‘Strange, Isn’t It?’ Adam Smith And The Angel Clarence – OpEd


By Jeff Ziegler

In a recent AIER article, Justice Will Sellers paid tribute to It’s a Wonderful Life, the 1946 film in which the angel Clarence appeared to George Bailey as he considered ending his life on Christmas Eve. 

Bailey’s despair changed to gratitude when Clarence showed him how his choices had influenced countless others for the better. 

“Strange, isn’t it?” Clarence asked. “Each man’s life touches so many other lives. When he isn’t around, he leaves an awful hole, doesn’t he?”

Frank Capra’s Hollywood and Adam Smith’s Great Britain are 170 years and five thousand miles apart. Although my tenth-grade students were far from George Bailey’s despair, Adam Smith was able to play a role like that of the angel Clarence in a recent class.

I was guiding my students through the early sections of The Wealth of Nations — or more accurately, Smith was our guide, and I was doing my best to recede into the background. 

We arrived at the long last paragraph of Smith’s first chapter, “Of the Division of Labour.” Smith asks his reader to imagine “the accommodation of the most common artificer or day-labourer” in a flourishing nation. 

“You will perceive that the number of people, of whose industry a part, though but a small part, has been employed in procuring him this accommodation, exceeds all computation,” Smith wrote.

Smith then guided us through the workman’s room. Smith pointed out a coarse, rough woolen coat, and he described the different people involved in its making:

The shepherd, the sorter of the wool, the wool-comber or carder, the dyer, the scribbler, the spinner, the weaver, the fuller, the dresser, with many others, must all join their different arts in order to complete even this homely production. 

How many merchants and carriers, besides, must have been employed in transporting the materials from some of those workmen to others, who might live in a very distant part of the country? 

How much commerce and navigation in particular, how many shipbuilders, sailors, sailmakers, ropemakers, must have been employed in order to bring together the different drugs made use of by the dyer, which often come from the remotest corners of the world? 

We continued listening, as it were, to Smith’s guided tour of the worker’s room. Smith spoke of tools and machines, furniture and utensils, shoes, and pewter plates. He led us to ponder the “glass window which lets in the heat and the light, and keeps out the wind and the rain, with all the knowledge and art requisite for preparing that beautiful and happy invention, without which these northern parts of the world could scarce have afforded a very comfortable habitation.”

“If we examine, I say, all these things, and consider what a variety of labour is employed about each of them, we shall be sensible that, without the assistance and co-operation of many thousands, the very meanest person in a civilized country could not be provided, even according to, what we very falsely imagine, the easy and simple manner in which he is commonly accommodated,” Smith added.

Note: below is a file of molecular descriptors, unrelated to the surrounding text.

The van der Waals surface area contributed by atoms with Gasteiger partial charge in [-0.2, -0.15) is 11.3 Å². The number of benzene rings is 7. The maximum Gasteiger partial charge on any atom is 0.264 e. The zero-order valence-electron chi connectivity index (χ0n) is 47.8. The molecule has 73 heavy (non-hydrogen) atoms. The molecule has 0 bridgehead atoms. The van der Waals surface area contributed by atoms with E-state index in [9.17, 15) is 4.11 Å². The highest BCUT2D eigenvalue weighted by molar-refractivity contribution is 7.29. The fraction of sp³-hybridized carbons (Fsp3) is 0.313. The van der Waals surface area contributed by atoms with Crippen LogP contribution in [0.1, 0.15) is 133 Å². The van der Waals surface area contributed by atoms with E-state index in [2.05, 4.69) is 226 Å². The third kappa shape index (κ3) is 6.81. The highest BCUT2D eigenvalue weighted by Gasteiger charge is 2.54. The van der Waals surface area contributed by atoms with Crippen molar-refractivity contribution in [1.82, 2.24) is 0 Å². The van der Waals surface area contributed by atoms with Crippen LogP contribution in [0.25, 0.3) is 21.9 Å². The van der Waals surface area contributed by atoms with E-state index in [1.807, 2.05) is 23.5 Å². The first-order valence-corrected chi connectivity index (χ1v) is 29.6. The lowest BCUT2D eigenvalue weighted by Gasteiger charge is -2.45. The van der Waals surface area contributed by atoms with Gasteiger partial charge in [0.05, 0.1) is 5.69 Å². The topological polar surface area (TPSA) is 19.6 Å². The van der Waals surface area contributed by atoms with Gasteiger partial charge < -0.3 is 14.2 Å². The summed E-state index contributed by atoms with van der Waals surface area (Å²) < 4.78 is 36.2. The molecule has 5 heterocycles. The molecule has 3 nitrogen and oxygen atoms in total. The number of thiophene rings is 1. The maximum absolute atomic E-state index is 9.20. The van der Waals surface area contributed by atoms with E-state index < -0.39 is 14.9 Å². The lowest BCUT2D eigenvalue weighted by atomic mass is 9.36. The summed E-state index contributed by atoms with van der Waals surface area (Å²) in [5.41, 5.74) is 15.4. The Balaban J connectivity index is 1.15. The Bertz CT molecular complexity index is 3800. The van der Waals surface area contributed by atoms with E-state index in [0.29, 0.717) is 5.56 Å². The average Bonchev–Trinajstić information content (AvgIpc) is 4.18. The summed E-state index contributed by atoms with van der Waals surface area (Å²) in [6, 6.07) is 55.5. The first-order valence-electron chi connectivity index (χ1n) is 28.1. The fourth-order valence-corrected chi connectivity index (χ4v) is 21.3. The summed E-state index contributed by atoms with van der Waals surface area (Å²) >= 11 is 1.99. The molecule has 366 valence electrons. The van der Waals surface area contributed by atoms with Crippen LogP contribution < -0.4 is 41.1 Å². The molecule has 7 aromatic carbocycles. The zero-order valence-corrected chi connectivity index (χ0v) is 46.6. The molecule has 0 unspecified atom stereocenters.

We discussed what Smith’s words meant, and we let them sink in. We applied his lesson to familiar nearby objects: books and computers, school sweatshirts and tennis shoes.

My students were amazed. A few weeks before, they had read Leonard Read’s “I, Pencil.” Now they were simultaneously contemplating “I, Book,” “I, Computer,” “I, School Sweatshirt,” “I, Tennis Shoe,” and a hundred other objects in the classroom.

Adam Smith showed my students that they are constantly influenced for the better by the work of countless thousands of others whom they will never know. The students realized that they, too, will influence myriads of others through their own work and economic decisions. 

“Wow.” “That’s really cool.” “I feel really humbled.” High praise from high-school sophomores, as the dismal science became, if only for a class period, an enchanting one. 

“Each man’s life touches so many other lives,” said the angel Clarence. “When he isn’t around, he leaves an awful hole, doesn’t he?”

Clarence’s words were an echo of Adam Smith’s. Strange, isn’t it?

  • About the author: Jeff Ziegler has been the Dean of Academics at Pinnacle Classical Academy since 2019. Prior to becoming a high school teacher, he worked as a development officer at two colleges and as an editor. He received his bachelor’s degree in classics from Princeton University and his master’s degree in Austria.
  • Source: This article was published at AIER


The American Institute for Economic Research educates people on the value of personal freedom, free enterprise, property rights, limited government, and sound money. AIER’s ongoing scientific research demonstrates the importance of these principles in advancing peace, prosperity, and human progress. AIER is a nonpartisan research and education nonprofit 501(c)(3) organization focused on the importance of markets, with a full range of programs and publications on the social sciences with a primary emphasis on economics.

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